By Howard Schneider and Leika Kihara
WASHINGTON (Reuters) – It is an article of faith among central bankers that the decisions they make about how much money to create and what interest rate to charge for it will determine the rate of inflation – at least over moderate lengths of time.
For more than a decade that belief has been undermined by inflation that has remained weak despite trillions of dollars pumped into the world’s biggest economies through quantitative easing programs and ultra-low interest rates.
That prompted the top central banks to review how they do business, and on Thursday the European Central Bank joined the Federal Reserve and the Bank of Japan in pursuing an ambitious reset in hopes of reasserting control.
The ECB’s new framework, in contemplating the occasional “transitory period” when inflation exceeds its formal 2% target in hopes of ensuring that target is met over time, is a step short of the more explicit promise the U.S. central bank made last year to encourage periods of high inflation to offset years when price increases were too weak.
But their shared diagnosis paints a similarly troubling picture of a developed world seemingly set in a rut of slow economic growth, low productivity, aging populations, and perennially weak inflation that may be difficult to coax higher.
“The euro area economy and the global economy have been undergoing profound structural changes,” the ECB said in announcing its new framework, echoing language used by Fed officials in announcing their new strategy last year. “Declining trend growth, which can be linked to slower productivity growth and demographic factors, and the legacy of the global financial crisis have driven down equilibrium real interest rates.”
That, in turn, has given the ECB less room to use interest rate policy alone to help boost economic activity, and forced it, like the Fed, to resort more often to other measures – bond-buying for example – when economic conditions weaken.
The BOJ led the way down that path early this century.
The aims of the new U.S. and European inflation strategies, and those pursued so far unsuccessfully in Japan, are the same: Get the pace of price increases high enough so inflation-adjusted interest rates can also increase, giving the central banks room to use rate cuts as their main policy tool in times of stress.
CHASING AN AVERAGE
The concept of using inflation averaging has been slow to evolve. All three central banks at first adopted simple inflation targets of 2%, trusting that they understood inflation dynamics well enough to hit that level and stay there.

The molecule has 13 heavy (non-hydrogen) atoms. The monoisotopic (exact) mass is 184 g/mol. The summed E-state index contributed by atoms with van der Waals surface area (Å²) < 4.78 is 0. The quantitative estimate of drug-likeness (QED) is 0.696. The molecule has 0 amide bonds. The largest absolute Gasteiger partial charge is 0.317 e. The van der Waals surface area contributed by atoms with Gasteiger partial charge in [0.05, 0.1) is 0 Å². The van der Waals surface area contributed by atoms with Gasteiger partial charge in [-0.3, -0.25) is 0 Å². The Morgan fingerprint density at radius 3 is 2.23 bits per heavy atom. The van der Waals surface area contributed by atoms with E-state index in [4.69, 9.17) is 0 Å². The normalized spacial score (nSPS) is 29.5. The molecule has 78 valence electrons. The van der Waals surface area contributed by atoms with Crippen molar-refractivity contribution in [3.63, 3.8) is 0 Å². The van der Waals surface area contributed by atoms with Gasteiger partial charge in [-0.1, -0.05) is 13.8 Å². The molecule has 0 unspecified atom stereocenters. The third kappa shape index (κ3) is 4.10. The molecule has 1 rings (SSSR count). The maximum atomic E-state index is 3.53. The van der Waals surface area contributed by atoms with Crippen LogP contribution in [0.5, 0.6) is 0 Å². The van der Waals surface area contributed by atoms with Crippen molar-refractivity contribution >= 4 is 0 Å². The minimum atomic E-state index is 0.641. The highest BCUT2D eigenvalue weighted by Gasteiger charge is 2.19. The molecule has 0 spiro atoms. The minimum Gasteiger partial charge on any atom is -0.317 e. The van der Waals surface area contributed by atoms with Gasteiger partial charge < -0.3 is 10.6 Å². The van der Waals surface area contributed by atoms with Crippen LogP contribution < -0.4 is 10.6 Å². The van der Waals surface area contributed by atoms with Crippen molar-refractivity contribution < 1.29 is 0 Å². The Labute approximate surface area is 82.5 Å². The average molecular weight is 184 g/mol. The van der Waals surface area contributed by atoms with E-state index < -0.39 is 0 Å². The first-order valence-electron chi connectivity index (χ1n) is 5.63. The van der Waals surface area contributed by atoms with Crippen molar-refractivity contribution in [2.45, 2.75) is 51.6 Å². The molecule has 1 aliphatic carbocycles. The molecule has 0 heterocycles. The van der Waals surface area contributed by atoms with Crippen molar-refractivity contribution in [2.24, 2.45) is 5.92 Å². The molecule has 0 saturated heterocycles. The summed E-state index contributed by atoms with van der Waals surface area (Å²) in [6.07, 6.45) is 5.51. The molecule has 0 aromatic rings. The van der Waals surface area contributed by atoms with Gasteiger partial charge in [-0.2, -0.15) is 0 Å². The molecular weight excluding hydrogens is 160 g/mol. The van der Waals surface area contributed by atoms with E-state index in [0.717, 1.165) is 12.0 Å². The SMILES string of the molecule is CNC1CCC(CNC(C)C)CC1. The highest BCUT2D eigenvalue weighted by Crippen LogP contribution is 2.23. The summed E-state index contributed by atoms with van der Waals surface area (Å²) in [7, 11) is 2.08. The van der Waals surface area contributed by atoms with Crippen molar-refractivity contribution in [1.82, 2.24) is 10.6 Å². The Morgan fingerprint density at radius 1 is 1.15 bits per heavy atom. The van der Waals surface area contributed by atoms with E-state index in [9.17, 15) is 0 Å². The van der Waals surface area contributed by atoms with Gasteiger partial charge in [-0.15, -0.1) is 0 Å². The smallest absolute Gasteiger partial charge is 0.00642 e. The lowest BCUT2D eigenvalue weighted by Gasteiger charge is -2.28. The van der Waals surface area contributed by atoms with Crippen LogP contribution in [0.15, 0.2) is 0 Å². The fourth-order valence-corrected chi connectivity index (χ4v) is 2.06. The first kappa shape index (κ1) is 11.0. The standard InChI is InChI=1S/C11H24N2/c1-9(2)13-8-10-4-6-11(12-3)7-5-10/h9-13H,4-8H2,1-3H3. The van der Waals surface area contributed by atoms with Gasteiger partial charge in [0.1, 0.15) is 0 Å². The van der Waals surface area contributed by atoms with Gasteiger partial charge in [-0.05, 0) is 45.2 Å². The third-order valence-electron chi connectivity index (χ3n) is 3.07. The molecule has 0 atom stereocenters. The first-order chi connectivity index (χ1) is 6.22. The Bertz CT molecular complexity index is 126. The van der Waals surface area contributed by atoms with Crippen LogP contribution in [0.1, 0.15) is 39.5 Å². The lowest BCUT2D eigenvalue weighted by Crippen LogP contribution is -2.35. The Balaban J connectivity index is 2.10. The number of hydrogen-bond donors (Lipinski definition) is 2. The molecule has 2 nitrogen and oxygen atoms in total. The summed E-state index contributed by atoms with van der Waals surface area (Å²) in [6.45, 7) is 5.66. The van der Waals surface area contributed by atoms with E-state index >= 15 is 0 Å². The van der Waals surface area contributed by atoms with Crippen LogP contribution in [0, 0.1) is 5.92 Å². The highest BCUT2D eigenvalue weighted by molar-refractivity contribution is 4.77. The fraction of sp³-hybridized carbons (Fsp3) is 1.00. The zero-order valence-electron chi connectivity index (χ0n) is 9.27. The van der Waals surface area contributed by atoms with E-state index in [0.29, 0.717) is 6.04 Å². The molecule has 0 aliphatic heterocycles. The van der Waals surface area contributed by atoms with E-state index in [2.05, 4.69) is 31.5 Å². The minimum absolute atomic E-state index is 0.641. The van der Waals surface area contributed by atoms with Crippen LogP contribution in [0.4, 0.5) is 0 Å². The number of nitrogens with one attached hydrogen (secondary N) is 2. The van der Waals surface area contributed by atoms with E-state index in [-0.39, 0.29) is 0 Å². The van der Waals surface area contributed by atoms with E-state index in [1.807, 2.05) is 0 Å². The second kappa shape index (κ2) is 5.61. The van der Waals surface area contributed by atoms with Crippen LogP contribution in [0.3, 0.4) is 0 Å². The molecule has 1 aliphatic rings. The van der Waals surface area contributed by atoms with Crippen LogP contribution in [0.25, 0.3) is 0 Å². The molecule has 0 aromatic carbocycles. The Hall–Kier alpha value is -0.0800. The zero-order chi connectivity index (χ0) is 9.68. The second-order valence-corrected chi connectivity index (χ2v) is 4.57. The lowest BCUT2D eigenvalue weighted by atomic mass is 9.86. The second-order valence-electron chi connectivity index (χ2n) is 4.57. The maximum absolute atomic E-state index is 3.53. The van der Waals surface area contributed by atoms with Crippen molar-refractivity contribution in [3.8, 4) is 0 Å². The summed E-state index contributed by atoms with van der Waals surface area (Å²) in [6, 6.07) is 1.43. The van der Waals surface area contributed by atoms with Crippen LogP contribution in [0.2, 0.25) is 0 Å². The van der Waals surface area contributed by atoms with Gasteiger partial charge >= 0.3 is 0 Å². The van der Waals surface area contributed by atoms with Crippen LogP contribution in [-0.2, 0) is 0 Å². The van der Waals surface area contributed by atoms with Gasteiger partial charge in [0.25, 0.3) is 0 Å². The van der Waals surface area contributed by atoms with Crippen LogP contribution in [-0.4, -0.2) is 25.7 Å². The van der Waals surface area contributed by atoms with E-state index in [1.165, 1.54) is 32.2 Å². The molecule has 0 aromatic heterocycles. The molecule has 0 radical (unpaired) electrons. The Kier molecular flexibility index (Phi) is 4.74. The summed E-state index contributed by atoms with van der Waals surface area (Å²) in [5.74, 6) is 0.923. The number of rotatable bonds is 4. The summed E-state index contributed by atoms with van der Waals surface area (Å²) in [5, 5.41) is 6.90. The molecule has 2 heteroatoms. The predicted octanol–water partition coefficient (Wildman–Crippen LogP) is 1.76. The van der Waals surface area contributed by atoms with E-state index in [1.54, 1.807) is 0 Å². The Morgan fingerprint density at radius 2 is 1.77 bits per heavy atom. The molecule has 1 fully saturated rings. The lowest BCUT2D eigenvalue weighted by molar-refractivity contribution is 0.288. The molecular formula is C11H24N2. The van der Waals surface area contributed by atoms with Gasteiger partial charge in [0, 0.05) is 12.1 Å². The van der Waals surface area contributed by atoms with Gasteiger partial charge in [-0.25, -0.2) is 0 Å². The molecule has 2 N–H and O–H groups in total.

Over time, they realized that between technology, globalization, demographics and other factors, inflation had become difficult to budge. Even more problematic, the continued “misses” against a well-publicized target risked resetting public expectations that inflation would remain weak.
Research by current and former Fed officials raised the stakes. They found that in a situation where equilibrium interest rates were low and central banks were repeatedly forced to cut their policy rates to near zero, inflation expectations would fall – permanently, a damaging outcome that would cement weak prices, wages, and growth as the norm.
Fed Vice Chair Richard Clarida, whose earlier academic research affirmed the advantages of simple inflation targeting, detailed this past January how subsequent studies by New York Fed President John Williams and others concluded more aggressive approaches were needed when interest rates were expected to keep collapsing to zero.
Interest rates stuck near zero “tend to deliver inflation expectations that, in each business cycle, become anchored at a level below the target,” Clarida said in a presentation to Stanford University’s Hoover Institution. “It can open up the risk of the downward spiral in both actual and expected inflation that has been observed in some other major economies.”
The Fed’s new policy has been in place for just over 10 months. Its experience shows the challenges the ECB now faces.
The coronavirus pandemic and subsequent economic reopening have complicated the inflation outlook, with supply bottlenecks driving up prices more than – and perhaps for longer than – anticipated and a labor squeeze starting to drive up workers’ pay.
That has led to some new hawkish voices inside the Fed and hints at faster interest rate hikes from the U.S. central bank despite its stated promise to let inflation run above target “for some time.”
With the Fed yet to prove its new design in practice, bond markets have noticed.
The yield on the 10-year U.S. Treasury note, far from anticipating higher inflation and growth, has been falling, and on Thursday hit 1.25%, the lowest level since mid-February and a drop of nearly half a percentage point from mid-May.
As with the Fed, the ECB will have to translate its new strategy into policies that work.
The new strategy marks “a historic shift for the ECB,” by acknowledging inflation may need to exceed 2% at some point, wrote Andrew Kenningham, chief Europe economist for Capital Economics. But it “will not make it easy for the ECB to escape from the grips of low inflation.”
(Reporting by Howard Schneider; Editing by Dan Burns and Paul Simao)